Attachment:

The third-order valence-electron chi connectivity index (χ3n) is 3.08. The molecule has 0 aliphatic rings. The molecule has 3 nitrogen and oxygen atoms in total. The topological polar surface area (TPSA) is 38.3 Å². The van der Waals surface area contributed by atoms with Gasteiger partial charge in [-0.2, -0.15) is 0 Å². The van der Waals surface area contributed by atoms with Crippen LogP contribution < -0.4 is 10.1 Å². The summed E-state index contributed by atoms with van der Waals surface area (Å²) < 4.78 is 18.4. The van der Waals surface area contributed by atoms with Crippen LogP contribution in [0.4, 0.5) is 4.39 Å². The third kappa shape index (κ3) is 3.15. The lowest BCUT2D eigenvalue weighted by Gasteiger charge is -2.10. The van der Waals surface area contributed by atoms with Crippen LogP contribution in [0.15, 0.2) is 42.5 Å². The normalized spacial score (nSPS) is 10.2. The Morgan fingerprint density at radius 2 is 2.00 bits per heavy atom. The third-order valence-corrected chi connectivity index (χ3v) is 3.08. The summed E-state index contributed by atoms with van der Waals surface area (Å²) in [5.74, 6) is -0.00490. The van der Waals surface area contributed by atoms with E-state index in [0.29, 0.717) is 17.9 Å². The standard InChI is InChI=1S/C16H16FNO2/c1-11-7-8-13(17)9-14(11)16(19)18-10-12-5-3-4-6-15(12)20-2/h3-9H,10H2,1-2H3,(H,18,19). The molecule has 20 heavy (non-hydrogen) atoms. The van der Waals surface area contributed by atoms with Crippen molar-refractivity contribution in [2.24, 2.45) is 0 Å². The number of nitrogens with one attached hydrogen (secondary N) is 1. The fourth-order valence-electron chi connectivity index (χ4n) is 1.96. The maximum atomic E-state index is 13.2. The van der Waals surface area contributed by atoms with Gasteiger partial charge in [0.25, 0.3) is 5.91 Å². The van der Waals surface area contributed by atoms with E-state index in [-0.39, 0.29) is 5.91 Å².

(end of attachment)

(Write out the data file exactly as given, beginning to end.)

The third-order valence-electron chi connectivity index (χ3n) is 3.08. The molecule has 0 aliphatic rings. The molecule has 3 nitrogen and oxygen atoms in total. The topological polar surface area (TPSA) is 38.3 Å². The van der Waals surface area contributed by atoms with Gasteiger partial charge in [-0.2, -0.15) is 0 Å². The van der Waals surface area contributed by atoms with Crippen LogP contribution < -0.4 is 10.1 Å². The summed E-state index contributed by atoms with van der Waals surface area (Å²) < 4.78 is 18.4. The van der Waals surface area contributed by atoms with Crippen LogP contribution in [0.4, 0.5) is 4.39 Å². The third kappa shape index (κ3) is 3.15. The lowest BCUT2D eigenvalue weighted by Gasteiger charge is -2.10. The van der Waals surface area contributed by atoms with Crippen LogP contribution in [0.15, 0.2) is 42.5 Å². The normalized spacial score (nSPS) is 10.2. The Morgan fingerprint density at radius 2 is 2.00 bits per heavy atom. The third-order valence-corrected chi connectivity index (χ3v) is 3.08. The summed E-state index contributed by atoms with van der Waals surface area (Å²) in [5.74, 6) is -0.00490. The van der Waals surface area contributed by atoms with E-state index in [0.29, 0.717) is 17.9 Å². The standard InChI is InChI=1S/C16H16FNO2/c1-11-7-8-13(17)9-14(11)16(19)18-10-12-5-3-4-6-15(12)20-2/h3-9H,10H2,1-2H3,(H,18,19). The molecule has 20 heavy (non-hydrogen) atoms. The van der Waals surface area contributed by atoms with Crippen molar-refractivity contribution in [2.24, 2.45) is 0 Å². The number of nitrogens with one attached hydrogen (secondary N) is 1. The fourth-order valence-electron chi connectivity index (χ4n) is 1.96. The maximum atomic E-state index is 13.2. The van der Waals surface area contributed by atoms with Gasteiger partial charge in [0.25, 0.3) is 5.91 Å². The van der Waals surface area contributed by atoms with E-state index in [-0.39, 0.29) is 5.91 Å².